It’s not hard to understand why some people who use or rely on the Erie Canal are concerned about changes that could affect them. The canal has been a fact of life for almost 200 years and, for many along its banks, it’s an economic driver.
Those people should take part in the discussions and watch what happens as the state reviews the state canal system and considers changes, but the fears that have arisen since the project was announced seem misplaced. Gov. Andrew M. Cuomo has been a friend to Western New York and to municipalities along the canal. It’s unlikely he will push for changes that would now harm them.
What is more, as society changes – an inevitable and continual process – so do its needs and expectations. It would be malpractice not to consider every so often how well the state’s canals are performing.
The task of “Reimagining the Canal,” as Cuomo has labeled it, is being pursued in what appears to be a sound and thoughtful way. The governor named 31 people to identify economic and environmental improvements in how the canal is used. The panel’s western regional co-chair is former Lt. Gov. Robert Duffy who, as a previous mayor of Rochester, had a compelling interest in the health and operations of the canal.
The group has five principal tasks:
• Identifying potential new uses for the Erie Canal aimed at improving New Yorkers’ quality of life
• Finding ways for the canal to support and enhance economic development
• Looking for new opportunities for canal-related recreation and tourism
• Determining how the canal could be used to mitigate flooding impacts and restore ecosystems
• Identifying opportunities for expanding irrigation for Western New York farms
All are sensible goals and all are promoted by a governor who, even before his election, established a record of helping canal communities. As secretary of the Department of Housing and Urban Development during the Clinton administration, Cuomo directed $131 million in federal money to the state’s canal towns through a Canal Corridor Initiative. As governor, he has made efforts to bolster upstate areas, including municipalities along the canal.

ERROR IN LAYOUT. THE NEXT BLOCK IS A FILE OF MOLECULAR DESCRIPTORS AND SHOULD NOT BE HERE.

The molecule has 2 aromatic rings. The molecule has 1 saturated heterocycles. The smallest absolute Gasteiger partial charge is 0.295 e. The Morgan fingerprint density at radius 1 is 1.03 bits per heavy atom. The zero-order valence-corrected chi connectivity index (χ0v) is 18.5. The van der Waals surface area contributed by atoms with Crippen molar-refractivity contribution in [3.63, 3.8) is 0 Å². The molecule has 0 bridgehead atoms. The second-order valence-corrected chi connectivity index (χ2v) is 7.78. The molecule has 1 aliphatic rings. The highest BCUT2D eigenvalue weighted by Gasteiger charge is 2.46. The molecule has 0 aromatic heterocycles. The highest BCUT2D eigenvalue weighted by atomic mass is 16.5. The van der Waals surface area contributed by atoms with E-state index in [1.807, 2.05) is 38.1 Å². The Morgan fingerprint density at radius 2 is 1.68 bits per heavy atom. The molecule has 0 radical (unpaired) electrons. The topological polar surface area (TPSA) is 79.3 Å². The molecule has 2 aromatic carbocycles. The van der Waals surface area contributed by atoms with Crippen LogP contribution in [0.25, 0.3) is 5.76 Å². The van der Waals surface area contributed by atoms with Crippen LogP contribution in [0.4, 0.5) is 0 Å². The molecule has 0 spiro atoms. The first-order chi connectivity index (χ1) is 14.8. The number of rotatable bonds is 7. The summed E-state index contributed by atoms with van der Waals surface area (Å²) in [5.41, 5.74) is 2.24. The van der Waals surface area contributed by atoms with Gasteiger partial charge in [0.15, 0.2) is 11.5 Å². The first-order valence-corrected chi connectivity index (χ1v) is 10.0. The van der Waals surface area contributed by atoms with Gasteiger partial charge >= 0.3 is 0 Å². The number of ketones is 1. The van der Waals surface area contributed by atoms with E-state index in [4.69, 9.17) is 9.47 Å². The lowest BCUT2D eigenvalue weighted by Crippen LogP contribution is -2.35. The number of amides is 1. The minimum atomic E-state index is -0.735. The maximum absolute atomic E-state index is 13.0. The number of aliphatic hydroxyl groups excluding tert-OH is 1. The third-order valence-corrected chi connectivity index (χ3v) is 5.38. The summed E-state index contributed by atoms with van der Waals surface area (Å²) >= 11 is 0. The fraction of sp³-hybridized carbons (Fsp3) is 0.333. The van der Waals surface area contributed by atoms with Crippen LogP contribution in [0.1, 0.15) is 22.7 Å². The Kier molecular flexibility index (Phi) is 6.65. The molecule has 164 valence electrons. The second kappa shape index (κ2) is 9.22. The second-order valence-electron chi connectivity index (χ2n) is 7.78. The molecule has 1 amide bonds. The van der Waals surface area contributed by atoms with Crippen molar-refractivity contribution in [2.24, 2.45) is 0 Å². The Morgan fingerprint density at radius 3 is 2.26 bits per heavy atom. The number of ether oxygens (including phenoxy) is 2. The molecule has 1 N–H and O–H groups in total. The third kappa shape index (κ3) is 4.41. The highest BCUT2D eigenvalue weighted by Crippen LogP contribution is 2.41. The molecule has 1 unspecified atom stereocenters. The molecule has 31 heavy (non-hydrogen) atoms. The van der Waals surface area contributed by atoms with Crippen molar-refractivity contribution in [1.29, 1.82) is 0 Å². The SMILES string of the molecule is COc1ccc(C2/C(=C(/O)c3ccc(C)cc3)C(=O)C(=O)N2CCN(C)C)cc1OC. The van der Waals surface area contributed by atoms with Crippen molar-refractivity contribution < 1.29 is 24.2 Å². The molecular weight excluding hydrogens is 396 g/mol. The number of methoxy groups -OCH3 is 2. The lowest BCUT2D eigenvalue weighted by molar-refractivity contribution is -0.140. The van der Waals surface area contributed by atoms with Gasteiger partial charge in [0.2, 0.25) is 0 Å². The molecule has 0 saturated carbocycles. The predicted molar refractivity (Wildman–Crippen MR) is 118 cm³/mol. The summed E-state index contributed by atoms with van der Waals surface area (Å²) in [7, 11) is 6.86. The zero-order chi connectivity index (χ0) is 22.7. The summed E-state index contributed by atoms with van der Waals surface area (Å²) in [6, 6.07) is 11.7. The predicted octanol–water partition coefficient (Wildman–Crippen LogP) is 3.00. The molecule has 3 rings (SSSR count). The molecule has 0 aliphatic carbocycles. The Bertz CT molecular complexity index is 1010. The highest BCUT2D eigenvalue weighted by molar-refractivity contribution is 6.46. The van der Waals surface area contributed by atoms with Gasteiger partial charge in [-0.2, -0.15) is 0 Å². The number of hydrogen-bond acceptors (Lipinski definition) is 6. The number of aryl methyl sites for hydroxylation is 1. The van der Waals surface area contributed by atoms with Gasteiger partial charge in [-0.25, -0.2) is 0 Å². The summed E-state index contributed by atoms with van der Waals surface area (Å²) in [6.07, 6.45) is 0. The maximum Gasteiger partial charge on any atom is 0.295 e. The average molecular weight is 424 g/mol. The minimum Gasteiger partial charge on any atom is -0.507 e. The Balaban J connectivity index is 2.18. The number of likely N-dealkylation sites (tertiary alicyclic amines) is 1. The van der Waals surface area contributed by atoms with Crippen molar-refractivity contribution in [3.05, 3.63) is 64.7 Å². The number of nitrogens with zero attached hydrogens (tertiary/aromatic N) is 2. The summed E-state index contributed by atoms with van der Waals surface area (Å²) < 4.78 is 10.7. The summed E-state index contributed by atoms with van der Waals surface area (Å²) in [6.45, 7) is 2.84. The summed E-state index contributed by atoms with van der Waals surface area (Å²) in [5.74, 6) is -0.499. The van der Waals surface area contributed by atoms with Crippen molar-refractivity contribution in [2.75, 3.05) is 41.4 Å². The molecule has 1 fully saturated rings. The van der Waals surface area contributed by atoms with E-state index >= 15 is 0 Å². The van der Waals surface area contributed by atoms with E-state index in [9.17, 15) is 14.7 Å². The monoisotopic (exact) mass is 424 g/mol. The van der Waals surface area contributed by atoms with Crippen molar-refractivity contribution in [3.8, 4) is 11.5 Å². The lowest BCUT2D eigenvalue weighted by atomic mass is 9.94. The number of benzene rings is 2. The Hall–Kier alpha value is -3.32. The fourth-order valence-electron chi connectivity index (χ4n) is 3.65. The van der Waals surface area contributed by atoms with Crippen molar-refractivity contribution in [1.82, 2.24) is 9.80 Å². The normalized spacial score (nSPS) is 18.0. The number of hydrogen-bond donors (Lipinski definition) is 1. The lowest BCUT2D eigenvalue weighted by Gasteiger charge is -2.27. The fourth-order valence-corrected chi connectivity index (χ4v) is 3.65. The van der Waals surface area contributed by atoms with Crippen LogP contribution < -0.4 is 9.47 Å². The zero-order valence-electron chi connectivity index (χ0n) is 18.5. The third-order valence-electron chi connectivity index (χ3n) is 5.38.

That doesn’t automatically mean that nothing unwanted will happen, of course, or that changes benefiting one group of stakeholders might disadvantage another. That’s the reason that anyone interested should monitor the process and, to the extent possible, take part in it.
But it does mean that some initial fears are decidedly over the top. That the canal will close? That power boats will be banned? These are among the unhelpful rumors floating through the political ether. It’s time to take a deep breath.
To counter those rumors, the committee needs to ensure that it is fully transparent with its activities and decision-making. That’s how to keep interested parties informed and sure of what is transpiring. Anything short of that standard will inevitably feed the rumor mill.
That policy will also help to emphasize the benefits that the committee’s review could bring to the state’s man-made waterways, especially the Erie Canal. With that canal’s bicentennial only six years away, this is a good time to examine how better to use it – calmly, openly and with an understanding that this review is, if anything, overdue.